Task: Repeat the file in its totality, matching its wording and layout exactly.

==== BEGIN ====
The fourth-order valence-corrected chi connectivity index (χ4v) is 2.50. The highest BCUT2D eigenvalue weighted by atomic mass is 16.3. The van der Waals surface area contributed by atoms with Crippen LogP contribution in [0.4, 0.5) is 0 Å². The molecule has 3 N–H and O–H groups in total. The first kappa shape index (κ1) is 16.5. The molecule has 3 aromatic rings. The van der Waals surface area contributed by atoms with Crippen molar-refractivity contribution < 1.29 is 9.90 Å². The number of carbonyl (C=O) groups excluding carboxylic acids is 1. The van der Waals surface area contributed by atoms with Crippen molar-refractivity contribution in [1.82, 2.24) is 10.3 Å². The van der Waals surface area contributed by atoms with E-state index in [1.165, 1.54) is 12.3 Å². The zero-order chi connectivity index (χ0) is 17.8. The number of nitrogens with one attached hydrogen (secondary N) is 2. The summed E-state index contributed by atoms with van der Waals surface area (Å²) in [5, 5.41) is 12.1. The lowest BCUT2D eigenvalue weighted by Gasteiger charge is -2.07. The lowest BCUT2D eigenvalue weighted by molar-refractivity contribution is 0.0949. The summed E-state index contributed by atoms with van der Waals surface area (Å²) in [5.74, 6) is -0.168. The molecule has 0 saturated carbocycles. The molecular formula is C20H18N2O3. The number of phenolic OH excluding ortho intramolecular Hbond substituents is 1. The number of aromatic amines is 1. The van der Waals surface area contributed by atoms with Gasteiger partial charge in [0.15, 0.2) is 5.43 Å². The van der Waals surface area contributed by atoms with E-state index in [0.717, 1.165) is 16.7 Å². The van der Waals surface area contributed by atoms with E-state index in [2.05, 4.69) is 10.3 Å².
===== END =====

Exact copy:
The fourth-order valence-corrected chi connectivity index (χ4v) is 2.50. The highest BCUT2D eigenvalue weighted by atomic mass is 16.3. The van der Waals surface area contributed by atoms with Crippen LogP contribution in [0.4, 0.5) is 0 Å². The molecule has 3 N–H and O–H groups in total. The first kappa shape index (κ1) is 16.5. The molecule has 3 aromatic rings. The van der Waals surface area contributed by atoms with Crippen molar-refractivity contribution < 1.29 is 9.90 Å². The number of carbonyl (C=O) groups excluding carboxylic acids is 1. The van der Waals surface area contributed by atoms with Crippen molar-refractivity contribution in [1.82, 2.24) is 10.3 Å². The van der Waals surface area contributed by atoms with E-state index in [1.165, 1.54) is 12.3 Å². The zero-order chi connectivity index (χ0) is 17.8. The number of nitrogens with one attached hydrogen (secondary N) is 2. The summed E-state index contributed by atoms with van der Waals surface area (Å²) in [5, 5.41) is 12.1. The lowest BCUT2D eigenvalue weighted by Gasteiger charge is -2.07. The lowest BCUT2D eigenvalue weighted by molar-refractivity contribution is 0.0949. The summed E-state index contributed by atoms with van der Waals surface area (Å²) in [5.74, 6) is -0.168. The molecule has 0 saturated carbocycles. The molecular formula is C20H18N2O3. The number of phenolic OH excluding ortho intramolecular Hbond substituents is 1. The number of aromatic amines is 1. The van der Waals surface area contributed by atoms with Gasteiger partial charge in [0.15, 0.2) is 5.43 Å². The van der Waals surface area contributed by atoms with E-state index in [0.717, 1.165) is 16.7 Å². The van der Waals surface area contributed by atoms with E-state index in [2.05, 4.69) is 10.3 Å².